One other problem is that while Navy has struggled so far this season, Army and Air Force each has at least one impressive win – Army over No. 6 Syracuse and Air Force over No. 8 Duke.

Reasons to be hopeful

Navy unveiled a zone defense to great effect against Dartmouth. The zone mainly does two things – it works in better concert with Navy’s patient offense and, perhaps more important, it gives Kern a better chance to see the shots he is facing.

Navy’s aggressive defense that gives even the shortstick d-middies the green light to pursue takeaways sometimes has left Kern facing one-on-one chances from point blank, and any goalie would struggle to save those. Kern had his best game in weeks against the Big Green and the zone may well help him settle into the position.

It’s a nice wrinkle that Sowell and defensive coordinator Ryan Wellner have added. Sowell said after the Dartmouth game that Navy would not be a team that plays zone “80 or 90 percent of the time,” but even a little bit of zone might help Kern settle.

Virginia made a late-season switch to a zone defense in 2011 and wound up using it to win a national title. Syracuse switched to a zone before a semifinal against Johns Hopkins in 2004 and wound up winning, 15-8, having lost the regular season meeting. In a preparation-heavy sport like lacrosse, a slight wrinkle or adjustment sometimes can make a big difference.

Kern is the first plebe to start a season opener in goal at Navy since 1997. So in some ways, his journey is unprecedented.

Both Army and Air Force have used freshman goalies in recent years and their numbers are not that different from Kern’s. Army sophomore AJ Barretto had a 7.96 goals-against average and .528 save percentage as a starter last year. This year, Air Force freshman Paxton Boyer has a 7.97 GAA and .451 save percentage. Kern’s numbers – 9.93 GAA, .491 save percentage – aren’t terribly far off the other two.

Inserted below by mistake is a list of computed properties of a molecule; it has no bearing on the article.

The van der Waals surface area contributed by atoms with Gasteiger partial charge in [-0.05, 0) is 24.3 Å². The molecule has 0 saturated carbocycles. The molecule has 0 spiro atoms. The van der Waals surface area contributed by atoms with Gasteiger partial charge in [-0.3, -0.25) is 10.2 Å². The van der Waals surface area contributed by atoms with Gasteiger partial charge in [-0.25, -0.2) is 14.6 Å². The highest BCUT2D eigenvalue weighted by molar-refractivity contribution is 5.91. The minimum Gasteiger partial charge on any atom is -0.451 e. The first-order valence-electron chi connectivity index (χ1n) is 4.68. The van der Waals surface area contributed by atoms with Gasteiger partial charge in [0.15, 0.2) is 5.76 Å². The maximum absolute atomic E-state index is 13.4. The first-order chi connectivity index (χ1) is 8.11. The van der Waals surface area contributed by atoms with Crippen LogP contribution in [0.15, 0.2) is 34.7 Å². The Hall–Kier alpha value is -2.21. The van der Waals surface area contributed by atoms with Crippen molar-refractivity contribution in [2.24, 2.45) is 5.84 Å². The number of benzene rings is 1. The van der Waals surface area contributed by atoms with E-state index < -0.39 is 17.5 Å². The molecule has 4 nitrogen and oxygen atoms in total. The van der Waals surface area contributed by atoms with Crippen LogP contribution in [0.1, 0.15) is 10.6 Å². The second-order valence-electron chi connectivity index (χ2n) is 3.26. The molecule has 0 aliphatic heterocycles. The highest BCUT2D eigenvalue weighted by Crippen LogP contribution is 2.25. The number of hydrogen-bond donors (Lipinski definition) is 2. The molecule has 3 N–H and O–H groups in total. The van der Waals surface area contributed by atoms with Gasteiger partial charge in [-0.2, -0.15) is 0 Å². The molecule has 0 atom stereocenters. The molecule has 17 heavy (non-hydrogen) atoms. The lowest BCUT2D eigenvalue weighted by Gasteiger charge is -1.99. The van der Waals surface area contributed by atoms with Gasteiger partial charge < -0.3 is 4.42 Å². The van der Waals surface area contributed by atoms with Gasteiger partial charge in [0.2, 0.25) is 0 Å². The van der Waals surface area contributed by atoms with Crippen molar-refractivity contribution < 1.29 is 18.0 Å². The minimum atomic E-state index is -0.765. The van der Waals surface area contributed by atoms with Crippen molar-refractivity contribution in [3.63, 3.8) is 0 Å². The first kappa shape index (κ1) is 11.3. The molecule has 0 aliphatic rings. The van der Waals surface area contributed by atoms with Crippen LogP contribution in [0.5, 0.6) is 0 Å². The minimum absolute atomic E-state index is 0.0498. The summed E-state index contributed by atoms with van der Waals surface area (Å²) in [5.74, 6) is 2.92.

For comparison’s sake, the Navy plebe who started the opener in 1997 – Mickey Jarboe – finished that year with an 11.08 GAA and .574 save percentage.

There is hope that Ray will return to the lineup soon. He has been listed as game-to-game since early last month but he was seen on the sideline on Tuesday night without a walking boot and in the middle of the sideline rather than at the end with the other injured players. Ray is a three-year starter and showed his importance to Navy when, in the final preseason scrimmage against North Carolina, he had six goals and two assists. A quartet on offense of Ray, Wade, Torain and Flounlacker would be a boost to a unit that is averaging less than 31 shots a game; the Mids are being outshot this year, 299-278, which is unforgivable. …

Navy’s two best players other than Dove are senior defenseman Chris Fennell and sophomore midfielder Greyson Torain, and they may be rounding into form.

Sowell said Fennell had his best game of the season against Dartmouth. He finished with three groundballs and two caused turnovers and held Dartmouth junior Wiley Osborne to one goal and one assist. The goal came after Fennell switched with junior Michael Strack. Torain finished with three goals – two lefty, one righty – and four assists. The Big Green was unable to keep Torain out of the middle of the field and Torain made it pay.